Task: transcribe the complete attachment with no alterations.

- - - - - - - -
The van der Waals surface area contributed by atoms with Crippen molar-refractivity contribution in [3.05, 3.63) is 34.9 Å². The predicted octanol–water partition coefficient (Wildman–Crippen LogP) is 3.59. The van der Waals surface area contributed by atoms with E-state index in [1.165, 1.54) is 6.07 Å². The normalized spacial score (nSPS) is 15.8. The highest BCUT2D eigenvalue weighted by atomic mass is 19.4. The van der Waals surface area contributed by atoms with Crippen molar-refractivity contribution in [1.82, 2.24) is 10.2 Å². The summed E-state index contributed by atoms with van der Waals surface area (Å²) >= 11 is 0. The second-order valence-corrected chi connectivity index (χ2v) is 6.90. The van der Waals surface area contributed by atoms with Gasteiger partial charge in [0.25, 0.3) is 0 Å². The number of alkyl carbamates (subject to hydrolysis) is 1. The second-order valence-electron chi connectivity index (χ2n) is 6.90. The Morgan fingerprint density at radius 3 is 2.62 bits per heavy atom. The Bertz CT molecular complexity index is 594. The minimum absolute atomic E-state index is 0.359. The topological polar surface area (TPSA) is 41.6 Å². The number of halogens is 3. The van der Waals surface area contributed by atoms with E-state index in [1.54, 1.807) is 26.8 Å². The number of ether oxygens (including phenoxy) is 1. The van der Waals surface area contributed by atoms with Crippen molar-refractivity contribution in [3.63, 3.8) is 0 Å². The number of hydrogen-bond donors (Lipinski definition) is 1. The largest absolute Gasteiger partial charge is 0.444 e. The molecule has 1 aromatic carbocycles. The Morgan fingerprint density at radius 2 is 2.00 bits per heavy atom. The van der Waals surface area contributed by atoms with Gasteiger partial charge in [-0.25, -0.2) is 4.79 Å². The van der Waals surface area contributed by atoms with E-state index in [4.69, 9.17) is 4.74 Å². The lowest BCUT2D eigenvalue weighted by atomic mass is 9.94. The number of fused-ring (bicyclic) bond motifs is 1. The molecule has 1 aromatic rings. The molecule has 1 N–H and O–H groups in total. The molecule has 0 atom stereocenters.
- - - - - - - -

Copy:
The van der Waals surface area contributed by atoms with Crippen molar-refractivity contribution in [3.05, 3.63) is 34.9 Å². The predicted octanol–water partition coefficient (Wildman–Crippen LogP) is 3.59. The van der Waals surface area contributed by atoms with E-state index in [1.165, 1.54) is 6.07 Å². The normalized spacial score (nSPS) is 15.8. The highest BCUT2D eigenvalue weighted by atomic mass is 19.4. The van der Waals surface area contributed by atoms with Crippen molar-refractivity contribution in [1.82, 2.24) is 10.2 Å². The summed E-state index contributed by atoms with van der Waals surface area (Å²) >= 11 is 0. The second-order valence-corrected chi connectivity index (χ2v) is 6.90. The van der Waals surface area contributed by atoms with Gasteiger partial charge in [0.25, 0.3) is 0 Å². The number of alkyl carbamates (subject to hydrolysis) is 1. The second-order valence-electron chi connectivity index (χ2n) is 6.90. The Morgan fingerprint density at radius 3 is 2.62 bits per heavy atom. The Bertz CT molecular complexity index is 594. The minimum absolute atomic E-state index is 0.359. The topological polar surface area (TPSA) is 41.6 Å². The number of halogens is 3. The van der Waals surface area contributed by atoms with E-state index in [1.54, 1.807) is 26.8 Å². The number of ether oxygens (including phenoxy) is 1. The van der Waals surface area contributed by atoms with Crippen molar-refractivity contribution in [3.63, 3.8) is 0 Å². The number of hydrogen-bond donors (Lipinski definition) is 1. The largest absolute Gasteiger partial charge is 0.444 e. The molecule has 1 aromatic carbocycles. The Morgan fingerprint density at radius 2 is 2.00 bits per heavy atom. The van der Waals surface area contributed by atoms with Gasteiger partial charge in [-0.25, -0.2) is 4.79 Å². The van der Waals surface area contributed by atoms with E-state index in [4.69, 9.17) is 4.74 Å². The lowest BCUT2D eigenvalue weighted by atomic mass is 9.94. The number of fused-ring (bicyclic) bond motifs is 1. The molecule has 1 aromatic rings. The molecule has 1 N–H and O–H groups in total. The molecule has 0 atom stereocenters.